The role of the liver in metabolism is very important, with this organ being responsible for processing a number of compounds as they move through the body. People with dysfunctional livers in most cases will sicken and die very quickly without a transplant, although liver dialysis has been developed to partially compensate for a failing liver. A huge number of key chemical reactions take place in the liver and nowhere else in the body.
There are a number of different areas of functionality when it comes to metabolism and the liver. The liver is involved in the breakdown of fats, proteins, and carbohydrates, splitting them into components the body can use with a series of chemical reactions. The role of the liver in metabolism also includes storage of chemical compounds the body needs to use in the future, like glycogen for energy. In addition, it takes the components it produces from the breakdown of various compounds and uses them to synthesize new ones.
Almost everything people ingest goes through the liver at some point during the process of metabolism. The liver turns useless compounds into useful ones, sequesters and eliminates toxins, and helps the body manage energy levels and regulate metabolic processes. One important component of the role of the liver as part of metabolism is in drug metabolism. Drugs absorbed through the gut will go through the liver, with the liver breaking them down into various byproducts. In drug overdoses, the liver becomes overloaded and cannot function anymore. With certain medications, the drug must be delivered via an alternate method to prevent it from being metabolized in the liver before it can take effect.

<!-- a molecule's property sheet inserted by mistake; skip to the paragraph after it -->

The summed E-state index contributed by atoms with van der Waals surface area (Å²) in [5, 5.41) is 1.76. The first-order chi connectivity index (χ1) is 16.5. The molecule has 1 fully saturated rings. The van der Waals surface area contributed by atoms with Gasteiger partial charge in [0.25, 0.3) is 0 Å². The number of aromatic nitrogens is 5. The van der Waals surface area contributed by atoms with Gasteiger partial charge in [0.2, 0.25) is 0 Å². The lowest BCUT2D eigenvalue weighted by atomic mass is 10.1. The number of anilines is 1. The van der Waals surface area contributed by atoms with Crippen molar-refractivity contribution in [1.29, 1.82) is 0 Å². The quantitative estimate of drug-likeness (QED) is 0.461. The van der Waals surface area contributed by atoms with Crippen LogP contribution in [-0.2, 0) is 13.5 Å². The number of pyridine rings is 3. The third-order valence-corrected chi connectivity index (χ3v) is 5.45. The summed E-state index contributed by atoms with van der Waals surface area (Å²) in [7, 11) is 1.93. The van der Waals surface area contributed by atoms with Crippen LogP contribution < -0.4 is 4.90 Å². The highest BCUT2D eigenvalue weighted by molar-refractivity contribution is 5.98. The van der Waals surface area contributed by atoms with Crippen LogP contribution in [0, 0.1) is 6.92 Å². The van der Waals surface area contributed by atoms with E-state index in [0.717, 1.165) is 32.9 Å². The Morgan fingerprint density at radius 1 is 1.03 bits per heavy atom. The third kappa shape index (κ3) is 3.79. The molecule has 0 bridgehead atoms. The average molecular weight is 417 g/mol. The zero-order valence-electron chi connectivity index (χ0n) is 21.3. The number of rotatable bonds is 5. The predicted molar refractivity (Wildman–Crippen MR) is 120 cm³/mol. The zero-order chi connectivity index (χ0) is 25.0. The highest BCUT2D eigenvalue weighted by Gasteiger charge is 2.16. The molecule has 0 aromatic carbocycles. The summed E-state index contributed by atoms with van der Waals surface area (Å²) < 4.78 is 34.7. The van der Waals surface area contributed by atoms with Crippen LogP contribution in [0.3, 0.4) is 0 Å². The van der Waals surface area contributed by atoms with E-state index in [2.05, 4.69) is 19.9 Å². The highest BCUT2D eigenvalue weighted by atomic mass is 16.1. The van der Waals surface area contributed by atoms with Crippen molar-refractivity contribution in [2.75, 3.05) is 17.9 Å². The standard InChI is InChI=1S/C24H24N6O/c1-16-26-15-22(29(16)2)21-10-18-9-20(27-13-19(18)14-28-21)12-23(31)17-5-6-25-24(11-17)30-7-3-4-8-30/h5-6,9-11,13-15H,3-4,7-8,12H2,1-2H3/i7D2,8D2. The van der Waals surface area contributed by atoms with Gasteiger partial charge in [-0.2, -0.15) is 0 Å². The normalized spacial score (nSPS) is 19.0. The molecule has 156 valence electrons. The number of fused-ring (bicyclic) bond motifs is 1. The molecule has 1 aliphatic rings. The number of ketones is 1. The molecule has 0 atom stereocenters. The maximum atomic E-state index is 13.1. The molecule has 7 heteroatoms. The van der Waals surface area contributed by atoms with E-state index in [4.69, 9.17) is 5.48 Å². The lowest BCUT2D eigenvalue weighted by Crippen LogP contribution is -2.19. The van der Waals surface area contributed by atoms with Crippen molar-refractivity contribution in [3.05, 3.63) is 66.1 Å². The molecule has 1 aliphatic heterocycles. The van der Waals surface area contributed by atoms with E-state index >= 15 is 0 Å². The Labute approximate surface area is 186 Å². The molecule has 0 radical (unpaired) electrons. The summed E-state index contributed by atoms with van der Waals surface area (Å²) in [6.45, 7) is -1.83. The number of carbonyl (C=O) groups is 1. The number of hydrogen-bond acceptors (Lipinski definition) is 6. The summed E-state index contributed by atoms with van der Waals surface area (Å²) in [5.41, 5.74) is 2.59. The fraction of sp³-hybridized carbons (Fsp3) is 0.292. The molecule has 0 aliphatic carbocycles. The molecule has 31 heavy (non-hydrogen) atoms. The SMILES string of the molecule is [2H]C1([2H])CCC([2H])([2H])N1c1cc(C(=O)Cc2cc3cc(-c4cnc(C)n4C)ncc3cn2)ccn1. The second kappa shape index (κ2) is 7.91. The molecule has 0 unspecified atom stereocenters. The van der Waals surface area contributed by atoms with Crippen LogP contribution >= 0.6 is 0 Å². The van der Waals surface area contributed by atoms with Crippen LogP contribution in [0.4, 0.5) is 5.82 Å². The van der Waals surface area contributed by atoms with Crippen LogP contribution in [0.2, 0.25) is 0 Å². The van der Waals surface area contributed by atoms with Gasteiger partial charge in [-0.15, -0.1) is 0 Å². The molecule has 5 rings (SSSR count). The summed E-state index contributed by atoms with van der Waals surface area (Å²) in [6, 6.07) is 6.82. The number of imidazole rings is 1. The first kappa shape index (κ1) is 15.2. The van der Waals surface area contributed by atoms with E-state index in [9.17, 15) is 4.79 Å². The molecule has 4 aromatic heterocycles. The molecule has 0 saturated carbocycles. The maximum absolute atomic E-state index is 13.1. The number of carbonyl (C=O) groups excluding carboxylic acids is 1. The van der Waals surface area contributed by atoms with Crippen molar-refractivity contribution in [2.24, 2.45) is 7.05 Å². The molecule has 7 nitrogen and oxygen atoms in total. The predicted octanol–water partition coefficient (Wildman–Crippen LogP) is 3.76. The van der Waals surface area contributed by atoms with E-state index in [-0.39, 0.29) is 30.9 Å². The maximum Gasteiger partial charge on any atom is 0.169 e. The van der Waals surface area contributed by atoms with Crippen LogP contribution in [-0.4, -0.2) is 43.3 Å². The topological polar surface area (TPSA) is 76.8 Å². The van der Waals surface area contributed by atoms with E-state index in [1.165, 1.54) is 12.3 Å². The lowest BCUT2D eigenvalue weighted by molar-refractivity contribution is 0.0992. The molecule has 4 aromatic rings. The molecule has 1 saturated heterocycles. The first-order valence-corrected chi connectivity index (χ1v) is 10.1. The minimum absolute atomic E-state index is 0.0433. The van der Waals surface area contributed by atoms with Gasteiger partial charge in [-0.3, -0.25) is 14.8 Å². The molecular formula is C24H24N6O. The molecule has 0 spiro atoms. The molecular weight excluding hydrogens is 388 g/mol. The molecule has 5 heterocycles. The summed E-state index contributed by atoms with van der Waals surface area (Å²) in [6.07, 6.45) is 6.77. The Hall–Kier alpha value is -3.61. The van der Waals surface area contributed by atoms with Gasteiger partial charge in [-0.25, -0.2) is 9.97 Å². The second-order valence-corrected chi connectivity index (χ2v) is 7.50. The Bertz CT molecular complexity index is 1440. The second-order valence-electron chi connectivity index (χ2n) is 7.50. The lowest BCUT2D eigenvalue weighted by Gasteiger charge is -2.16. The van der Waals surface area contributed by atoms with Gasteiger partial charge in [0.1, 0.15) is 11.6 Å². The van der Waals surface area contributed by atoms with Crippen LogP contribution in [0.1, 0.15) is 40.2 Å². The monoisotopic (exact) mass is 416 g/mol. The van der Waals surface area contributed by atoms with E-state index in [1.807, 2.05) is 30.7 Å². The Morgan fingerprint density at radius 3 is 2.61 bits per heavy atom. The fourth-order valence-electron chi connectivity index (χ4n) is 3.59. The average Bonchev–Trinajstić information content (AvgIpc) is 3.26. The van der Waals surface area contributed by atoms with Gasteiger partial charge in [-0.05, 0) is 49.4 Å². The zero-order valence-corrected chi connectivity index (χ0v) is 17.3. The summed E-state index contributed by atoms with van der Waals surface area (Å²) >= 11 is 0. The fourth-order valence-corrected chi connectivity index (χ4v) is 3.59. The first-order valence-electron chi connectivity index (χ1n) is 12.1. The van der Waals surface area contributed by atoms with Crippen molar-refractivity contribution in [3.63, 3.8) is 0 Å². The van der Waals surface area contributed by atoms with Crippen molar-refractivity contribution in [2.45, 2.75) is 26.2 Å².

Numerous scientists study the role of the liver in metabolism, looking at the assorted metabolic pathways taken as compounds are processed by the liver. This research is applied to everything from understanding liver failure to developing medications that will be safe for the liver. Scientific research on the liver also includes the impact of liver disease on liver function, and the function of transplanted livers in patients with severe liver failure.
Many people are introduced to basic information about the function of the liver in metabolism in beginning biology classes, as they learn about some simple metabolic pathways and functions of the liver. As people take more advanced anatomy and physiology classes, they can learn more about the complex chemical reactions that take place in the liver around the clock to turn food into usable components, clear toxins from the body, and keep the body in a state of homeostasis.